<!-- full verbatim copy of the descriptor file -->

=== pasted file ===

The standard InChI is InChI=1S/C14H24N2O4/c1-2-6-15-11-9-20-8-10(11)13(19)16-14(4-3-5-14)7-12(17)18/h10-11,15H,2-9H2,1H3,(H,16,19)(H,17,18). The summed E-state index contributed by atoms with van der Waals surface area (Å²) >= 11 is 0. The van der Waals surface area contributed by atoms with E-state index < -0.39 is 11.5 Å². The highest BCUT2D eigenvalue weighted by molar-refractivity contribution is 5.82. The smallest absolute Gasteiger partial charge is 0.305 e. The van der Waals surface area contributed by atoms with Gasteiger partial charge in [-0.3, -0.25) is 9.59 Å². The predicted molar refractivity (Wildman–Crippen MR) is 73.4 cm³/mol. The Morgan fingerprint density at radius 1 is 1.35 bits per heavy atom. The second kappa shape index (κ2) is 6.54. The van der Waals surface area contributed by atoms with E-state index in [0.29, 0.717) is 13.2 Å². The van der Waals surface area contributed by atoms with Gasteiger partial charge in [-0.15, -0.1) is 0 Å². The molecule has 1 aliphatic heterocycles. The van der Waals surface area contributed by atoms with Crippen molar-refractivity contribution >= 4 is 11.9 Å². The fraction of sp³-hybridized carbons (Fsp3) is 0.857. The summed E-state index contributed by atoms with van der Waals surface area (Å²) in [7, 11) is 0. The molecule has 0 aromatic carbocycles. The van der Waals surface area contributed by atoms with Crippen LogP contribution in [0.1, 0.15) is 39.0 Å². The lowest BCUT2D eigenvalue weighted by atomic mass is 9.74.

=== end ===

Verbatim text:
The standard InChI is InChI=1S/C14H24N2O4/c1-2-6-15-11-9-20-8-10(11)13(19)16-14(4-3-5-14)7-12(17)18/h10-11,15H,2-9H2,1H3,(H,16,19)(H,17,18). The summed E-state index contributed by atoms with van der Waals surface area (Å²) >= 11 is 0. The van der Waals surface area contributed by atoms with E-state index < -0.39 is 11.5 Å². The highest BCUT2D eigenvalue weighted by molar-refractivity contribution is 5.82. The smallest absolute Gasteiger partial charge is 0.305 e. The van der Waals surface area contributed by atoms with Gasteiger partial charge in [-0.3, -0.25) is 9.59 Å². The predicted molar refractivity (Wildman–Crippen MR) is 73.4 cm³/mol. The Morgan fingerprint density at radius 1 is 1.35 bits per heavy atom. The second kappa shape index (κ2) is 6.54. The van der Waals surface area contributed by atoms with E-state index in [0.29, 0.717) is 13.2 Å². The van der Waals surface area contributed by atoms with Gasteiger partial charge in [-0.15, -0.1) is 0 Å². The molecule has 1 aliphatic heterocycles. The van der Waals surface area contributed by atoms with Crippen molar-refractivity contribution >= 4 is 11.9 Å². The fraction of sp³-hybridized carbons (Fsp3) is 0.857. The summed E-state index contributed by atoms with van der Waals surface area (Å²) in [7, 11) is 0. The molecule has 0 aromatic carbocycles. The van der Waals surface area contributed by atoms with Crippen LogP contribution in [0.1, 0.15) is 39.0 Å². The lowest BCUT2D eigenvalue weighted by atomic mass is 9.74.